Three lessons for the COVID-19 response from pandemic HIV

James Hargreaves and Calum Davey

The HIV pandemic provides lessons for the response to the novel coronavirus disease 2019 (COVID-19) pandemic: no vaccine is available for either and there are no licensed pharmaceuticals for COVID-19, just as there was not for HIV infection in the early years. Population behaviour will determine the pandemic trajectory of COVID-19, just as it did for HIV.

Severe acute respiratory syndrome coronavirus 2 (SARS-CoV-2) and HIV are, of course, different. Untreated HIV infection usually causes death; SARS-CoV-2 kills a minority. Behaviour changes that will slow transmission are different: sexual behaviour and needle sharing for HIV, physical proximity and hand washing for SARS-CoV-2. Early HIV cases doubled over 6–12 months, for SARS-CoV-2 the serial interval is a matter of days.

May 6, 2020
Year of publication
2020
Resource types
Journal and research articles
Tags
COVID-19, behavior, health inequalities

Similar Resources

Prisoners and detainees worldwide have higher burdens of HIV, viral hepatitis, and tuberculosis than the communities from which they come. This disease burden among prisoners has been recognised since the early years of these inter-related pandemics.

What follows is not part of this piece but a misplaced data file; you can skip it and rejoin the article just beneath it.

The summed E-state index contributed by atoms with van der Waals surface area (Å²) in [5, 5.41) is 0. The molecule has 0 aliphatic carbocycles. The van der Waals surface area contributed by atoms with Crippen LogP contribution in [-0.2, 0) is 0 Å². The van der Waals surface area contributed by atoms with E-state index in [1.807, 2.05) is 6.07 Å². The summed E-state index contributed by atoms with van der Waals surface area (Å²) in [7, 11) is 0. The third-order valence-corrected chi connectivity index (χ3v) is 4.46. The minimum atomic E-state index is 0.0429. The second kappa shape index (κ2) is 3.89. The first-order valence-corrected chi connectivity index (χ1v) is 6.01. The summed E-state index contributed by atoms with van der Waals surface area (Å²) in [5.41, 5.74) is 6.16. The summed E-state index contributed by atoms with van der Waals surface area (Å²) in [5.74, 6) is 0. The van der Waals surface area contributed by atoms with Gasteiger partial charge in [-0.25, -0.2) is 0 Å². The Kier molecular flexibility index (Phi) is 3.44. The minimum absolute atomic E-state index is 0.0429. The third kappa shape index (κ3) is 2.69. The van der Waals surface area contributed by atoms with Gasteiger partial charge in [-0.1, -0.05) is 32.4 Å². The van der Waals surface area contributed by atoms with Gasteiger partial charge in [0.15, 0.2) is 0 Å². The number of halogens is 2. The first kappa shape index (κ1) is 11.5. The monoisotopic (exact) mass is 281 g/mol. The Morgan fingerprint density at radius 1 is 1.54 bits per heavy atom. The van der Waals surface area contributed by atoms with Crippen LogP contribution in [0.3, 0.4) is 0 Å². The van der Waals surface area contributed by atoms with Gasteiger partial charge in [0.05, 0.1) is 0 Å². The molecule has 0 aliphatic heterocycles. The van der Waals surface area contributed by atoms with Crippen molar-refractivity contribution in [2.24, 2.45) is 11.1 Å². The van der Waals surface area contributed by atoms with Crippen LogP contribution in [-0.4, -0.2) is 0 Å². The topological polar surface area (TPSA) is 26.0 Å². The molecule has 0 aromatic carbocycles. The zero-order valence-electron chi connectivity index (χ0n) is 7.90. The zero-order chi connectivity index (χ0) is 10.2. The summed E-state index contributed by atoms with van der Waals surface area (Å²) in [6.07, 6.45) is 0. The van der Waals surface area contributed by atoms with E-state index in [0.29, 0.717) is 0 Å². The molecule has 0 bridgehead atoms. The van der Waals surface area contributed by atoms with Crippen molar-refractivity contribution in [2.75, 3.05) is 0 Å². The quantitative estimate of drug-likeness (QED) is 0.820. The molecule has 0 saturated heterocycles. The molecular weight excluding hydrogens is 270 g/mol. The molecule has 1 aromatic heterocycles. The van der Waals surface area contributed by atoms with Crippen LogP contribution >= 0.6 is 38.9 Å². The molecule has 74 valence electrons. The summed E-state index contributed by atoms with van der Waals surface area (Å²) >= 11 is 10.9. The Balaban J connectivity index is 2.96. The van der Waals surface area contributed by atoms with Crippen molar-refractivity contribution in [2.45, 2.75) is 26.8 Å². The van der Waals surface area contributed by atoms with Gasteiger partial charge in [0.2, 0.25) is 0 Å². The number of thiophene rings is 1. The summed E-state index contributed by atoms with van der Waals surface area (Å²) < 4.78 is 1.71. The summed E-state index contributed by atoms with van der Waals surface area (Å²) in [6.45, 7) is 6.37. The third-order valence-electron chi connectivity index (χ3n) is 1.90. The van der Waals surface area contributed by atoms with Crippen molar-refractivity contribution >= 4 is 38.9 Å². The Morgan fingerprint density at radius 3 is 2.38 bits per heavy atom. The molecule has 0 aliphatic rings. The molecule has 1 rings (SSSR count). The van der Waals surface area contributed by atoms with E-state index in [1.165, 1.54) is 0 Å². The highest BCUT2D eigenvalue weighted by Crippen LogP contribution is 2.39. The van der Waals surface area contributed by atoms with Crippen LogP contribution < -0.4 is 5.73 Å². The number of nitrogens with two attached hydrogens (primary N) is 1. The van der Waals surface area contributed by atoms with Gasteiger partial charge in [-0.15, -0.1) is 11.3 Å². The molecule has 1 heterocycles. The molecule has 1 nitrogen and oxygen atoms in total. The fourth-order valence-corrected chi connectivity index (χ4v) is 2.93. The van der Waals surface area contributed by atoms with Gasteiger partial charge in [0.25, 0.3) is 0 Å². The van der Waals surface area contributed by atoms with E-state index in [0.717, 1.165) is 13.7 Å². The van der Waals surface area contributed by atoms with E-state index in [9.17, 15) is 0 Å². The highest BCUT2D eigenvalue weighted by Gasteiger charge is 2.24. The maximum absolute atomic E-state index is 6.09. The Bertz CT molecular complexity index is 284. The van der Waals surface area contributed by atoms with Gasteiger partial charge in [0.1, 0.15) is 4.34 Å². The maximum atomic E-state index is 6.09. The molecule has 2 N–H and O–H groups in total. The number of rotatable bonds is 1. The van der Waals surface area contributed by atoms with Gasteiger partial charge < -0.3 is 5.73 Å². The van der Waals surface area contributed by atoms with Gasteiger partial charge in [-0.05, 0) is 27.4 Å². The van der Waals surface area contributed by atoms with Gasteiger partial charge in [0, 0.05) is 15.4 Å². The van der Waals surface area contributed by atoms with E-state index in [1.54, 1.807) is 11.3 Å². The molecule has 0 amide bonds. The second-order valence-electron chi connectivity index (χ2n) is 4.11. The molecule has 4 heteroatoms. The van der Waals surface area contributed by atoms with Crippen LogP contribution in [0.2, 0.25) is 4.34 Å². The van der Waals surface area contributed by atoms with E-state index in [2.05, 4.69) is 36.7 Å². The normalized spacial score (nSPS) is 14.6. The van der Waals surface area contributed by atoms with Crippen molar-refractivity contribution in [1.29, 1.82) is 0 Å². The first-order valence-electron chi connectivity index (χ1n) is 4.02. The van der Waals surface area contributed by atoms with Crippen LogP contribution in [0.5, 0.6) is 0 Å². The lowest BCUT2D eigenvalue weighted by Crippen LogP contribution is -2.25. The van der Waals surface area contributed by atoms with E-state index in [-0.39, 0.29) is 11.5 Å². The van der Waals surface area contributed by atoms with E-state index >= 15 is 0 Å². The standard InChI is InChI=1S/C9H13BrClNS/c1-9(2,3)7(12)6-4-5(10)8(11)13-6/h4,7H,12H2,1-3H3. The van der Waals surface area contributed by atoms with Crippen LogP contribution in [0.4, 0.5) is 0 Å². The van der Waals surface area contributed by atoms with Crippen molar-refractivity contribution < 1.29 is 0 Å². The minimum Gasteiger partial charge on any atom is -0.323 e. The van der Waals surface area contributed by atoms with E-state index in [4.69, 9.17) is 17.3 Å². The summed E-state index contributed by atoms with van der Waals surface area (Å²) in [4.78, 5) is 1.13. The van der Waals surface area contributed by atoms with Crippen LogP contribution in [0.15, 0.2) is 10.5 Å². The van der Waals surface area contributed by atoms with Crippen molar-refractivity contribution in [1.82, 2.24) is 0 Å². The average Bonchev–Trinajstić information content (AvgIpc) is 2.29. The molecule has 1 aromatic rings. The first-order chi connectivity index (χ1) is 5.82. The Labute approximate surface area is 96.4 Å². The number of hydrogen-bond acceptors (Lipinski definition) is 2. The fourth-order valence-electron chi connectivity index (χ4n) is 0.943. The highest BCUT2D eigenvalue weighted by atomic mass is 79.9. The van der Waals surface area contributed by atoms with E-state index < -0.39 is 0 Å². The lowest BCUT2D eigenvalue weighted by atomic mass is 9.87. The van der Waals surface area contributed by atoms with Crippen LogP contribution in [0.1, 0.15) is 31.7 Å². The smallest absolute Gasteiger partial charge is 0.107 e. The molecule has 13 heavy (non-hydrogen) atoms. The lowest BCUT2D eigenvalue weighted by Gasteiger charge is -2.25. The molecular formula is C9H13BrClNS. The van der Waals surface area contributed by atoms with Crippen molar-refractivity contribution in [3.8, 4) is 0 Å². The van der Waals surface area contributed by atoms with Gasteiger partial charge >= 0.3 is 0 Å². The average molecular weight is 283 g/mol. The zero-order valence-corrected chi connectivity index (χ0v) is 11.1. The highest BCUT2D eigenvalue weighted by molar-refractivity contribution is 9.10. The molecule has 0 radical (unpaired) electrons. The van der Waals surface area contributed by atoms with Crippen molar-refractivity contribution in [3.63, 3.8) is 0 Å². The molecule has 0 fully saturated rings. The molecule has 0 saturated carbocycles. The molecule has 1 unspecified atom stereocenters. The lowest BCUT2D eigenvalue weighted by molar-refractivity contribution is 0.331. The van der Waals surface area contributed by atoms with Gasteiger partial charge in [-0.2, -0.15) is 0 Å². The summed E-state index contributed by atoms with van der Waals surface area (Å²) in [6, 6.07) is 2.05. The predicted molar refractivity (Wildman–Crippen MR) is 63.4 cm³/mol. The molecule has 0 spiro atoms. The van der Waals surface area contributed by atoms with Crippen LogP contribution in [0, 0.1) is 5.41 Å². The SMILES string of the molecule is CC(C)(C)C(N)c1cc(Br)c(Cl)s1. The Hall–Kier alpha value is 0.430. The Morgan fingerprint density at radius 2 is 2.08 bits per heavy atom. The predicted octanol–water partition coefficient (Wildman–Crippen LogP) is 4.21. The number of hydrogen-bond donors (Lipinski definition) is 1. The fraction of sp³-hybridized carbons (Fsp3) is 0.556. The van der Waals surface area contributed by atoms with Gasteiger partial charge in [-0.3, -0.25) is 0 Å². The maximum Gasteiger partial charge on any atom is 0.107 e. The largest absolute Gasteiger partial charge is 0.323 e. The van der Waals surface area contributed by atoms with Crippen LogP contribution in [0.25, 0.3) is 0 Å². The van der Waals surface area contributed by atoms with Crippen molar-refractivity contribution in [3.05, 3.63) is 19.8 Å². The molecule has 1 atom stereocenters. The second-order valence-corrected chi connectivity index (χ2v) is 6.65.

In sub-Saharan Africa, young women ages 15-24 have more than twice the risk of acquiring HIV as their male counterparts. A growing body of epidemiological evidence suggests that the practice of "transactional sex" may contribute to this disparity.

Young women in their late teens and early twenties are especially susceptible to HIV infection in developing nations, as incidence of HIV is growing most rapidly among females aged 15–24 years.

Remarkable progress is being made on HIV treatment. Ahead of World AIDS Day, UNAIDS has launched a new report showing that access to treatment has risen significantly. In 2000, just 685 000 people living with HIV had access to antiretroviral therapy.

This issue of the Southern African HIV Clinicians Society's "HIV Nursing Matters" online magazine focuses on vulnerable populations, including TB in prisons and intimate partner violence in the context of HIV.

This issue of the Southern African HIV Clinicians Society's "HIV Nursing Matters" online magazine focuses on key populations.

Gender-based power imbalances place women at significant risk for sexual violence, however, little research has examined this association among women living with HIV/AIDS.

A new study of the impact of cytotoxic T lymphocyte (CTL) escape mutations suggests that holes in the host immune repertoire contribute to poor disease outcomes, owing to a gradual deterioration of the host anti-HIV-1 immune response.